While there have been large increases since 2008 in the percentage of students withdrawn from the NAPLAN tests, the average withdrawn remains low in all states and for Australia. However, these low averages disguise some very high withdrawal rates in many schools.
The NSW Premier, Barry O’Farrell, has refused to give any ground on his plan to slash $1.7 billion from the education budget over the next four years. He has rebuffed a call by a coalition of government and private school organisations for the cuts to be reversed. The coalition put the Premier on notice that he faces a major political backlash up to the next NSW election.
An increasing number of parents are withdrawing their children from the NAPLAN tests. There has been a four- to five-fold increase across Australia since 2008 in the percentage of children withdrawn from the numeracy tests. Withdrawals have increased in all Year levels tested and across all states and territories, with the largest increases in the ACT, Queensland, South Australia and Victoria.
This article is the third in a series on mapping the extent and differences in school autonomy across jurisdictions and school sectors in Australia. The aim is to provide an up to date information base for further discussion of issues around school autonomy.
The information provided below and in forthcoming articles is a first go at developing a comprehensive overview of school autonomy in Australia. Comment is invited with a view to correcting mistakes and omissions.
The “Contact Us” facility on this website can be used to directly provide comments and information or to contact SOS for another address to send information. Continue reading “Mapping School Autonomy in Australia: Part 3”
A new analysis shows that students from high socio-economic status (SES) backgrounds in Australia are more likely to be better taught than disadvantaged students. Low SES students have less exposure to teaching practices that are associated with higher results.
Viewers of the ABC’s Lateline last week had a special treat – an evidence-based discussion of education policy. Finland’s director of education, Pasi Sahlberg, was interviewed on the success of his country in international student assessments. He said its success was due to a focus on equity in education.
School fees in Queensland’s elite private schools have increased by nearly 6% in 2012. Fees at Brisbane Boys Grammar and Girls Grammar are approaching $20,000. At the same time, they are raking in millions of dollars in government funding. Continue reading “Fee Increases Outstrip Cost Increases in Elite Private Schools in Queensland”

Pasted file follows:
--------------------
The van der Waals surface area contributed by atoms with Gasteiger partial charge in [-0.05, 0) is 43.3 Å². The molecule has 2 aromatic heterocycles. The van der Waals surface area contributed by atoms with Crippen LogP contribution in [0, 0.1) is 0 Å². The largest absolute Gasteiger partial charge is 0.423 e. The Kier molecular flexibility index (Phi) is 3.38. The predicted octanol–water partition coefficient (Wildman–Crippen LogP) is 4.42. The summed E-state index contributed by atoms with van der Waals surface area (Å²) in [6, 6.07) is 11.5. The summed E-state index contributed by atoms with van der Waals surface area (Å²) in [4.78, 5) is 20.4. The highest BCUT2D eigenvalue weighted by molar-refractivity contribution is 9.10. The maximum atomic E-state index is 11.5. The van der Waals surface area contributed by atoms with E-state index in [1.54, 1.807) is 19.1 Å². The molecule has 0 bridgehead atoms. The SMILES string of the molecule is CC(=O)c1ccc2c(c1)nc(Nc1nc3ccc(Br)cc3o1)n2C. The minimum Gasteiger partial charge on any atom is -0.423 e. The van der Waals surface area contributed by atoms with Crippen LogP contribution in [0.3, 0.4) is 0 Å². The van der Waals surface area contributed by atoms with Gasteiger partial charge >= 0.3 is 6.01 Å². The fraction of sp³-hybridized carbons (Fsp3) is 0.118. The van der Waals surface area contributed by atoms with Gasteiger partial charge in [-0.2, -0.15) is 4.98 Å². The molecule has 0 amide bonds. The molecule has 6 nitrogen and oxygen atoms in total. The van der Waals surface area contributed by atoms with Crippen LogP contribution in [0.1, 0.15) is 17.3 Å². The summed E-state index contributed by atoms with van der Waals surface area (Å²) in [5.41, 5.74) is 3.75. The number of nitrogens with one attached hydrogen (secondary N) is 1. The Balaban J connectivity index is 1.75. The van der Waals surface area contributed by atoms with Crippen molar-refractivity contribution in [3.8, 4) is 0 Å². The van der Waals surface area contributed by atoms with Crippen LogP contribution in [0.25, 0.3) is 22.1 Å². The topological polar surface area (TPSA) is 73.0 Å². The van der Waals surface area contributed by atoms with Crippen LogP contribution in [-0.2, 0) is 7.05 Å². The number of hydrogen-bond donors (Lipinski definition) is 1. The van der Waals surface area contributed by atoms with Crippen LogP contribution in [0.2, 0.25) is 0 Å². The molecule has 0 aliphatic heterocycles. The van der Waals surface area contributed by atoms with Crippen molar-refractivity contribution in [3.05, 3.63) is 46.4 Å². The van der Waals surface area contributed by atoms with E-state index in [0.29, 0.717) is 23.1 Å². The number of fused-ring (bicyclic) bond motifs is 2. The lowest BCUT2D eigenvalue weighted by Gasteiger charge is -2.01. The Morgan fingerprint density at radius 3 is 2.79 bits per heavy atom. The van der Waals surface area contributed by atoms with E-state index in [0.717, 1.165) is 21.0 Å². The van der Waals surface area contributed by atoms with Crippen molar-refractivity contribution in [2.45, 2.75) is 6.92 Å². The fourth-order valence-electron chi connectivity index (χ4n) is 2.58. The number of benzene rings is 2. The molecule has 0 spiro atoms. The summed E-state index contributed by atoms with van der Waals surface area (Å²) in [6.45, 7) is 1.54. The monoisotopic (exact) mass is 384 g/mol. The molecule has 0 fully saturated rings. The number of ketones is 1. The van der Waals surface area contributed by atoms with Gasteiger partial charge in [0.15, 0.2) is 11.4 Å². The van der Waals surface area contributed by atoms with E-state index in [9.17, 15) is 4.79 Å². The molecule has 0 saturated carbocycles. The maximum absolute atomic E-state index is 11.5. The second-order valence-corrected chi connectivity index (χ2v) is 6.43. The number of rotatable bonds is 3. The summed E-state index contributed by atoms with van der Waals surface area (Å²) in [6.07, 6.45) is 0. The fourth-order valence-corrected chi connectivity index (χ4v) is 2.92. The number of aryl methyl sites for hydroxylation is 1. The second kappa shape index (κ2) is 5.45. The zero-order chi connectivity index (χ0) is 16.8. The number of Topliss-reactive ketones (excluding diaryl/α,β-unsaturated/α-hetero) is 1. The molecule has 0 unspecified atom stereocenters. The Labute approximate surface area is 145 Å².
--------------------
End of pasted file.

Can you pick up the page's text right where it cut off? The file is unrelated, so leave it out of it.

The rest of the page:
The consultation on school closures by the Tasmanian Greens Minister for Education, Nick McKim, is a sham. It is restricted to only four weeks, which is not nearly enough time for school communities to prepare their case. The impact statements prepared by the Minister amount to a list of benefits of closing schools and fail to spell out the full effect on families and communities.
The Save Our Schools submission to the School Funding Review calls for an increase in funding for government schools of $6-9 billion a year to start reducing the large achievement gaps between rich and poor in Australia. It recommends that the current funding model for private schools be terminated and replaced by a new funding model which integrates government funding of government and private schools. It suggests that a federal schools commission be established to co-ordinate school funding. Continue reading “SOS Calls for Increased Funding for Govt Schools and a New Funding Model for Private Schools”
It is no exaggeration to say that the future of Australia’s education system is in the hands of the current review of school funding. It has the opportunity to change the face of school education in a way that has not been done for nearly 40 years.
What is at stake is whether Australian taxpayers are to continue to provide large subsidies to the wealthiest families and schools in Australia or whether disadvantaged students will finally get their due and be provided with the resources to ensure that they all receive an adequate education and to reduce the huge achievement gap between rich and poor. Continue reading “School Funding Review Must Deliver More Resources for Government Schools”